Deep Thoughts and Deeper Conversations to be Found at the Crary Art Gallery Starting August 5th

Valerie Patterson with her painting "All Our Time Has Come".

Contributing Writer
Jean Gomory

Two exhibitions will open at the Crary Art Gallery on Saturday, August 5th and continue until Sunday, September 3rd. The opening begins at 3pm and one of the artists, Charles Guay, will speak at 4:00pm. The large watercolor paintings of Valerie Patterson in “Art to Start the Conversation”, and Mr. Guay’s small oil paintings in “Little Somethings”, are two contrasting displays that will no doubt inspire deep thoughts and spark conversations you wouldn’t normally have with your friends over coffee.

Being an excruciatingly shy child, Valerie Patterson was encouraged in her artwork by a junior high school teacher. She knew she could not communicate effectively face-to-face and she discovered that visual arts gave her a voice.

Listening to her inner voice led her to create images that were meaningful to her and she began to focus on socially and politically themed work. It struck a chord. “Because of the reactions of others to this new work, I immediately realized the tremendous power that images have to make people comfortable or uncomfortable, joyful or disconsolate, settled or unsettled,” she said. So, during the late 1990s, Valerie consciously decided to use her voice to encourage people to see, think, feel and experience their emotions through her paintings. Valerie values the point of view each person brings to one of her works by way of their own personal experiences.

The concept of creating “art to start the conversation” evolved over several years as Valerie was influenced and inspired by divisions between people, social, political and personal events, experiences and ideas. While overhearing conversations at one of her openings Valerie realized that part of her work’s purpose seemed to be inspiring people to have conversations about difficult subjects that perhaps may not arise in many other ways.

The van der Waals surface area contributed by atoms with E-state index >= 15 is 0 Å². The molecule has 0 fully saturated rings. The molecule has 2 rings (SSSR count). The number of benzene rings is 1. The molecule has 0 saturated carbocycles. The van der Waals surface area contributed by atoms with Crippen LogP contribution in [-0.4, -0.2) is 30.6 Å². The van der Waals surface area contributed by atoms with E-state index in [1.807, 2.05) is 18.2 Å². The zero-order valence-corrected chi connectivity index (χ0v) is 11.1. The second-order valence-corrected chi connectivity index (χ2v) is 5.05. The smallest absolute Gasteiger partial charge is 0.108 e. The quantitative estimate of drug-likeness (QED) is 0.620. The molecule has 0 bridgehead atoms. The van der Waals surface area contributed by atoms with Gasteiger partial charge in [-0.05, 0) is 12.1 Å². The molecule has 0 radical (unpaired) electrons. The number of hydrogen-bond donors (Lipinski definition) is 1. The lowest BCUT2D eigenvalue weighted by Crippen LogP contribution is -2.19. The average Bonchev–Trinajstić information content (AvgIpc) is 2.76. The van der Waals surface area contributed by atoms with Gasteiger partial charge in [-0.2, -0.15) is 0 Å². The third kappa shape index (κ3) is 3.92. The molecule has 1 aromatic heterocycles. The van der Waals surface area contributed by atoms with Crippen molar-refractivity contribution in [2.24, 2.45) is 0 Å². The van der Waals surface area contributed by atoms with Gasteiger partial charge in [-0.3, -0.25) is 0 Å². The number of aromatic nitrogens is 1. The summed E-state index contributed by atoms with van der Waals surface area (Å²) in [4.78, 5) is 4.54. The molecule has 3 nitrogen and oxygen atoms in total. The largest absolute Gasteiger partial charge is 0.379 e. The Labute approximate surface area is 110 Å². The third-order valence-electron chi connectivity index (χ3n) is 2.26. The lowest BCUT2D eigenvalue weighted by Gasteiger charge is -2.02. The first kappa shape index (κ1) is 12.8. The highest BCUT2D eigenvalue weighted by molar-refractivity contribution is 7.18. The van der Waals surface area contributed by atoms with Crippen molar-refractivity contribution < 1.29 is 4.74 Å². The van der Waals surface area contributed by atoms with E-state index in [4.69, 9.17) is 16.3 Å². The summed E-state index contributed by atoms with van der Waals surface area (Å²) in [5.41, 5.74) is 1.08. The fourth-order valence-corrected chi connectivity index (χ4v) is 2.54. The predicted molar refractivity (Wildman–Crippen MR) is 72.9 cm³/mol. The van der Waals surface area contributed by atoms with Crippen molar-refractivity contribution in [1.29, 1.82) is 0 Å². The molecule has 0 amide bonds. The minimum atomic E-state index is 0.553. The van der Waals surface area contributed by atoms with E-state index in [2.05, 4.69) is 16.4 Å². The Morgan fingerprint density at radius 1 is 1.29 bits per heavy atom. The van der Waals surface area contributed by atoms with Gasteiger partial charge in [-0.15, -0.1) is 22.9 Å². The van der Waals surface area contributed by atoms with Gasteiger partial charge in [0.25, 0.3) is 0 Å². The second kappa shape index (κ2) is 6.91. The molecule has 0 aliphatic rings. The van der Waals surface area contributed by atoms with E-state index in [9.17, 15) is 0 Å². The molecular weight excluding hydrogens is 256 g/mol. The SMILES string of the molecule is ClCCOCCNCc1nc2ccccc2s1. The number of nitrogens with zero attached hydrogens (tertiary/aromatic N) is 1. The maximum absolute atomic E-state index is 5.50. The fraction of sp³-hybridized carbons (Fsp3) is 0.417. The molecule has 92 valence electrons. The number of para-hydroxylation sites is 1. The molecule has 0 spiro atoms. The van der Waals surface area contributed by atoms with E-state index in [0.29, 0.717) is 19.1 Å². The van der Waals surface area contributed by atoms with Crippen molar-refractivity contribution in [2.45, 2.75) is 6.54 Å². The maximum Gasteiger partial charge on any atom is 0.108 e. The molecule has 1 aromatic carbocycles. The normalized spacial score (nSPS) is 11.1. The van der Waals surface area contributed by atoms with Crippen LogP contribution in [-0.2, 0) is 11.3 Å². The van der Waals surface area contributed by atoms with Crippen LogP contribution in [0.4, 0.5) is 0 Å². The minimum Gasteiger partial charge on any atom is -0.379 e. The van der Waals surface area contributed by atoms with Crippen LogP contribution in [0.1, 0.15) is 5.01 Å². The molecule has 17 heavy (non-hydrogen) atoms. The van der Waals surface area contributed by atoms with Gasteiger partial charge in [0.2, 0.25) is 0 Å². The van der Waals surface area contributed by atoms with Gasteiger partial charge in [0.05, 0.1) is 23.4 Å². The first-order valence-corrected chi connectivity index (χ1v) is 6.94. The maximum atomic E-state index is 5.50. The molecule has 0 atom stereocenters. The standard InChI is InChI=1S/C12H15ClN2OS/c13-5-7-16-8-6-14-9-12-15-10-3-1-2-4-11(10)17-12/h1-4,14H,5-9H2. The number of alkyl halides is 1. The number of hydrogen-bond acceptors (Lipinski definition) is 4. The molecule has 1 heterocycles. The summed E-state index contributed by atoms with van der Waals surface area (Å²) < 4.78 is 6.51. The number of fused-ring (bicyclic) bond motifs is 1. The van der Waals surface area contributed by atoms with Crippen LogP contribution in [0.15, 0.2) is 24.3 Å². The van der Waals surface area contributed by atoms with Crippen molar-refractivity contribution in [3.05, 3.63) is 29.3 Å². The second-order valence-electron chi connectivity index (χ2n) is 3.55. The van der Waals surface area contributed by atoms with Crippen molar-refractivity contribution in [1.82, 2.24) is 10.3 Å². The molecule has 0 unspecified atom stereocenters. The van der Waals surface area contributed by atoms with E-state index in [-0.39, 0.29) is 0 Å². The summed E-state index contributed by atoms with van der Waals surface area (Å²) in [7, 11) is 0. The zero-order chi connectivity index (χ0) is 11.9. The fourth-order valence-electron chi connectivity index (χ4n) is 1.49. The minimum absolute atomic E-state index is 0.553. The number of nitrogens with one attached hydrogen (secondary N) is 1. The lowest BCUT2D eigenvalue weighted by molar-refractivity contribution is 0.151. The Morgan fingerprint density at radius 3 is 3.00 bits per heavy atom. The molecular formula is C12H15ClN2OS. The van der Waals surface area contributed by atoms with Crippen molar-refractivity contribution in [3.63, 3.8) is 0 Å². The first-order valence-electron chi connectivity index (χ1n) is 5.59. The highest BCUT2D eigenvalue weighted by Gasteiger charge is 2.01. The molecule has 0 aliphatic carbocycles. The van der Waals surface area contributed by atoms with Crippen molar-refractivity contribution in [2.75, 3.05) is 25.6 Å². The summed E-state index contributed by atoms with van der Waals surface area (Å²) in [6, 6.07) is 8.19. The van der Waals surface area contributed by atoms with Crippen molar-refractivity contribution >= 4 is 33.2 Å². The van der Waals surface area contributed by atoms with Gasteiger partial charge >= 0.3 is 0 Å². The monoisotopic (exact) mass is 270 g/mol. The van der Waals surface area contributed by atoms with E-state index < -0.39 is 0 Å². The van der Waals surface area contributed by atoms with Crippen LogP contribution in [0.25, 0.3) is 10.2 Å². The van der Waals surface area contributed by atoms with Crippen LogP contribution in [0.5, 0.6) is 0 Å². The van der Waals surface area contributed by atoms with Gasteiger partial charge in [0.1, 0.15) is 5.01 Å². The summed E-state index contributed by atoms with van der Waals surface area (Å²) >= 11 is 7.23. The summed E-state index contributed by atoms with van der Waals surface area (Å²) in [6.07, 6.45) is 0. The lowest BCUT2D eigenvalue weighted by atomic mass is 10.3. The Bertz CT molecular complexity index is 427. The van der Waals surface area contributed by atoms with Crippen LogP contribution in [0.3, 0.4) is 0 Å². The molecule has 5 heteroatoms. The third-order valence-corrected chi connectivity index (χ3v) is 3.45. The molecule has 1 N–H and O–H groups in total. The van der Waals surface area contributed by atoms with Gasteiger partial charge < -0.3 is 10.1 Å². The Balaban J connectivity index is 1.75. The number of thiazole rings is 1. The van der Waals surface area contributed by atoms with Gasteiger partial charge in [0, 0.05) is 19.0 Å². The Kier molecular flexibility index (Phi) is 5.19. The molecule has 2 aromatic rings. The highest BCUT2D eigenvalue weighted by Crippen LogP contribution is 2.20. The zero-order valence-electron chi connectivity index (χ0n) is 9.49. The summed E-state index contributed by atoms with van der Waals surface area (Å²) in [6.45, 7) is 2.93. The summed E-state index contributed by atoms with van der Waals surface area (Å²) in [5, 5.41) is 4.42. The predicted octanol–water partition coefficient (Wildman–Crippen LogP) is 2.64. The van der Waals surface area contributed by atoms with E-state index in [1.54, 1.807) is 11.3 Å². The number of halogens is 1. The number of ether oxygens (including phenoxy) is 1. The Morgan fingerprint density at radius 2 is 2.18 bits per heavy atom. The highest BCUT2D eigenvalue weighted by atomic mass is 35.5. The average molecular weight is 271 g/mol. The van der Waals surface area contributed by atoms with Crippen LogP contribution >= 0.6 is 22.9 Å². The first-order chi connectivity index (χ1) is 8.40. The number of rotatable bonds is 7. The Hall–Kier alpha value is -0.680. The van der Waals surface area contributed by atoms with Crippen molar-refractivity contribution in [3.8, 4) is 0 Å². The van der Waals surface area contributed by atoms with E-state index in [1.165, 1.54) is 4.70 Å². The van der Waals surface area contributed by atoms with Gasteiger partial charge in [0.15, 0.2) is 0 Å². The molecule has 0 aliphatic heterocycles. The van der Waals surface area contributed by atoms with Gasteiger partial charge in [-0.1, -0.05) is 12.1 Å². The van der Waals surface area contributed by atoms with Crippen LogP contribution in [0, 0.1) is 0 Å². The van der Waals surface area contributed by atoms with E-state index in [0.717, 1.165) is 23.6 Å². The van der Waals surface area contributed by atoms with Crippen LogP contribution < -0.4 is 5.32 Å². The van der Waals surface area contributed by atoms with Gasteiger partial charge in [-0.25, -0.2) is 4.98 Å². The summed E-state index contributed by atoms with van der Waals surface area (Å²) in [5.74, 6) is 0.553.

When asked why it’s important to have these conversations, Valerie stated, “I believe that when we talk to one another, with open minds, we sometimes discover new and different perspectives on issues. Often, we are not as isolated and far apart as our thoughts, or the media, lead us to believe. Through open, honest conversation, we may be reminded that we are one. We are human. I hope that my work may help narrow some of the divisions between us and inspire people to become active in efforts that promote human welfare.”

Charles Guay has a contrasting theme to his exhibition titled, “Little Somethings”. This display will show a sense of nostalgia over childhood toys. When asked why he decided to get into art, Charles said, “I have done art since before I could talk. I had always drawn, painted, built things. In grade school I decided I wanted to be an artist and have always seen myself as one.”

The idea of painting real-life, three-dimensional, objects and toys from his childhood is something Charles had been working on before he decided to apply for an exhibition at the Crary Art Gallery. Once his application was accepted, he decided to continue with this theme.

While in grad school, the Dean of Theory told him to, “make paintings of importance”. This advice has influenced Charles in his work. Charles has a sense of humor he likes to express, be it in the titles of the pieces or the objects themselves. He hopes this adds a sense of levity. It is his ultimate goal that people go away with a sense of joy, levity, or happiness after looking at his work.

To experience the emotions, thoughts, and expressions evoked by the work of these very talented artists, come to the opening reception on Saturday, August 5th from 3pm – 6pm. If you can’t make the opening, the Crary Art Gallery is open to visitors Fridays and Saturdays 12pm – 6pm and Sundays 12pm – 4pm during exhibitions. Admission is always free!

The Crary Art Gallery is a non-profit private art museum located at the corner of Market Street and 6th Avenue in historic downtown Warren, PA. Its mission is to educate, entertain and extend the importance of visual arts. In addition to displaying the permanent collection, temporary exhibitions are held every other month throughout the year, beginning in February. Hours of operation are Fridays and Saturdays from 12 to 6 and Sundays from 12 to 4. Admission is always free. For more information, visit